Three years ago, Sharp added a larger pilot system to the brewery, and it’s nearer in character to the production brewhouse. The three-vessel, five-barrel pilot kit from Bridgetown Brew Systems makes a new beer almost every week. “It’s an easy way to keep 40 taps in the taproom full of fresh and unique beer,” Sharp says. Members of the brewing team each do three-month rotations running the system. That time on the mini brewery provides opportunities for training, team building, and (inevitably) innovation.
The brewery-within-a-brewery also gives Sharp a way to try out new equipment and process improvements without risking costly downtime on the production system. He can find out whether it’s worth the cost to add a new piece to the production system or whether the new part would be “just another nook to clean” without adding value. (The newest addition is a tube-and-shell heat exchanger, plumbed between the kettle and whirlpool to drop wort temperatures at knockout by about 20°F/10°C to improve the character of whirlpool hop additions.)
At Ninkasi they can still use the nano system for wacky ideas, out-of-the-box ingredient tests, or just brewing up a keg of something special for a company event. The pilot system is more for trialing process improvements and developing new offerings for the tasting room. If a pilot batch gets a great response from customers, the team can then work to dial it in and perhaps, eventually, brew it on production system for packaging and distribution.
Ninkasi’s year-round juicy IPA, Prismatic, was first made by brewer Jesse Newhouse on the pilot system.
Sharp at Ninkasi earned a doctorate from OSU’s Food Science program, and he maintains close ties to the research brewery there. The OSU brewery provides Ninkasi with additional resources to develop new products. Sharp says that brewers who are struggling to fit product development into their production schedules often overlook similar research breweries at universities. He also suggests that brewers can contact material suppliers or more traditional contract breweries for specific product-development projects.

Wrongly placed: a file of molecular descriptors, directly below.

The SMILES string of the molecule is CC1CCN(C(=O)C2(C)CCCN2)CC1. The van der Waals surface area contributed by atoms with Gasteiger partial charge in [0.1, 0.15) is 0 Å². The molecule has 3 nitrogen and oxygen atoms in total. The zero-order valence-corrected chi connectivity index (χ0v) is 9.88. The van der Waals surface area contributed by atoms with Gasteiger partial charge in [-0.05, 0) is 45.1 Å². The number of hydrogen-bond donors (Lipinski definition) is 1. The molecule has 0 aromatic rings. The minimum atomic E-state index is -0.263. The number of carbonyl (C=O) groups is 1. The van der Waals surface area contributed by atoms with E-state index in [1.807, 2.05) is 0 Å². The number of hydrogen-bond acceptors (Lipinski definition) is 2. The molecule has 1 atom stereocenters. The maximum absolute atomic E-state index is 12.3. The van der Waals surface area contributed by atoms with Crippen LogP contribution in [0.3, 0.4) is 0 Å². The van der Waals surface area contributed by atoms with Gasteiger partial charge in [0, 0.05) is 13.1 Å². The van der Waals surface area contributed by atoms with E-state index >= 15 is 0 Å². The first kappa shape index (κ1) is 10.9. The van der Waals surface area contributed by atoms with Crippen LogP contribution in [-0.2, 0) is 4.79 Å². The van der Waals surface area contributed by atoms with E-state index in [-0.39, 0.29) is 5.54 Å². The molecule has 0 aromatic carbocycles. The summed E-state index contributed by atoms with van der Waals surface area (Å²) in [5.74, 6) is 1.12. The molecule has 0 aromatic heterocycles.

Clawson says that many breweries are open to outsourcing their test brewing. Being busy and successful isn’t an excuse to fail to innovate, he says. If time and capacity are limiting factors, a brewery can always buy innovation. Hiring brewery consultants, engaging contract facilities, or even acquiring innovative brands outright are now common workarounds in the beer industry.
Meanwhile, both Podwinski at ABE and Kalinowsky at Brewmation point out that new, small breweries can get their brand off the ground with a smaller system and thus build expansion into their business plans. “A pilot system can be your only system,” Kalinowsky says, adding that these small systems are good “stepping stones from the home brewery to the pro brewery.”
Unlike breweries that launch with a mid-sized 10- or 15-barrel system—and then struggle to add capacity without big facility overhauls—starting on a two-barrel pilot system with a plan to add a second brewhouse in a few years can be more economical. After all, that pilot system can still have a place in the expanded brewery.
There are countless questions that a pilot brewery can answer, and countless uses for a second system beyond the obvious task of developing new recipes. Need to brew some sterile wort for yeast propagation? Want to test the latest hop product out on the market? Need to train some new staff or help engage customers in the process? A pilot brewing system offers many ways to get returns on the investment in time, capital, and floor space.
Most importantly, it provides a low-risk space where failure is acceptable. Innovation cannot occur without the lessons learned when things go wrong, and a bad batch on a pilot brewery is much easier to swallow than a production-scale batch.
“We try to celebrate dumping beer,” Hall says. “It’s not that we want to fail, but it has to be okay to try things that don’t work out. The pilot system gives us more freedom to be creative.”